Winter Home Checklist

Depending where you are geographically in the country, you may already be experiencing winter snow and freezing temperatures. Winter is a challenging season for real estate professionals for a number of reasons. Not only are there fewer folks who want to begin the process of buying or selling a home, the state people keep their home in during the winter can be less than ideal. The gardens may have died and not touched since summer, toys are left on the yard even during snowfalls, and entryways may be covered in mud and water from dirty shoes coming in from outside. Now, more than ever, a real estate agent needs to review with their client the Dos and Don’ts of home selling.

  • Are the walkways around the house safe?

You would be amazed at the number of times a seller has forgotten to salt a driveway or path, leading to icy and hazardous conditions.

  • Is the interior warm?

Now may be a good time to encourage your client to invest in space heaters. The more cozy the place feels, the more at home buyers will feel. If the home has a fireplace, starting it up before showing a home adds both heat and ambiance.

  • Are the rooms well lit?

If possible, natural light is always preferable. You can encourage more natural light inside by opening the blinds and even giving the windows a deep clean, both inside and out. If that still doesn’t do the trick, white light bulbs and numerous lamps are sure to brighten a room.

  • Does it feel like winter?

Perhaps a strange item for the checklist, but an important one nonetheless. While you don’t want buyers feeling chilly, winter is a wonderful season, so why not embrace it? Ask clients to envision a comfortable snow lodge. They’ll see fur blankets, fireplaces, and people bundled up drinking hot cocoa. While you don’t want to stretch to that level, it’s a great example of how to make winter homey. Comfortable blankets draped over couches and even hot cider offered to buyers can have a powerful impact.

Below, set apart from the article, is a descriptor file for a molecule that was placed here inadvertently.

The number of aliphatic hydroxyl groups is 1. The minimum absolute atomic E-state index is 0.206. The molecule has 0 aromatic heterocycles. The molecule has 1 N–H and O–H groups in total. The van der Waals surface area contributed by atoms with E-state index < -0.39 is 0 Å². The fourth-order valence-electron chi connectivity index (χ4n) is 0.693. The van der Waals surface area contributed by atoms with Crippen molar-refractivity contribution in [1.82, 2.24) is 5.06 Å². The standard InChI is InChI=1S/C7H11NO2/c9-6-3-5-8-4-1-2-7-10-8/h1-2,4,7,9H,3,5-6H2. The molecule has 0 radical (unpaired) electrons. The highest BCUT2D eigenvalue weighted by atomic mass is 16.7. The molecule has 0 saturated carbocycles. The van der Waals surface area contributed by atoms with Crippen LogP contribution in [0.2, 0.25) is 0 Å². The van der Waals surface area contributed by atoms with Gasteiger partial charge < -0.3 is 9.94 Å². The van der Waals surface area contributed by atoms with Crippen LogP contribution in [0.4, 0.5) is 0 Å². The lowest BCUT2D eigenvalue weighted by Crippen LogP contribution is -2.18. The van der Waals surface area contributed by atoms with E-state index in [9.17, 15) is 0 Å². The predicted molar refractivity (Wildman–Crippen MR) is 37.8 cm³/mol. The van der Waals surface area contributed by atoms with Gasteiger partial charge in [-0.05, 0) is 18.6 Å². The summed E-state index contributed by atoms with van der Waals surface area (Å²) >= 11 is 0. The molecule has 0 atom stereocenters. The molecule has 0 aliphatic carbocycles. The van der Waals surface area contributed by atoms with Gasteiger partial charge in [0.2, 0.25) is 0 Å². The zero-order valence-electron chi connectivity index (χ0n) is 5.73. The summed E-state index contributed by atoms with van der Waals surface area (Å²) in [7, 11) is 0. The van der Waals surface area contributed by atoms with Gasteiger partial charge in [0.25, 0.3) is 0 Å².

• Are winter amenities emphasized?

What buyers look for in one season can change dramatically in another. In winter, many will be wondering about snow plow schedules, how far is the nearest bus stop, and a variety of other chilly concerns. None of these are easy to display visually, so you may want to encourage your client to include this information on a flyer that can be distributed to home seekers as they walk through.

  • Is it attractive in the dark?

Despite the fact that home seekers should expect there to be some shadows and areas that cannot be seen at night, when they drive by the property after sunset, they still expect to be dazzled. Outdoor lighting, combined with porch lights and even Christmas lights can create a luminous and attractive setting. For even more ease, suggest that your clients put the lights on timers so they will automatically go on when it gets dark.

While there are certainly a range of things that you would add to this checklist for your area, starting with the basics can help your client get a sense of what types of modifications will be expected if he wants to successfully sell his home during the winter months.

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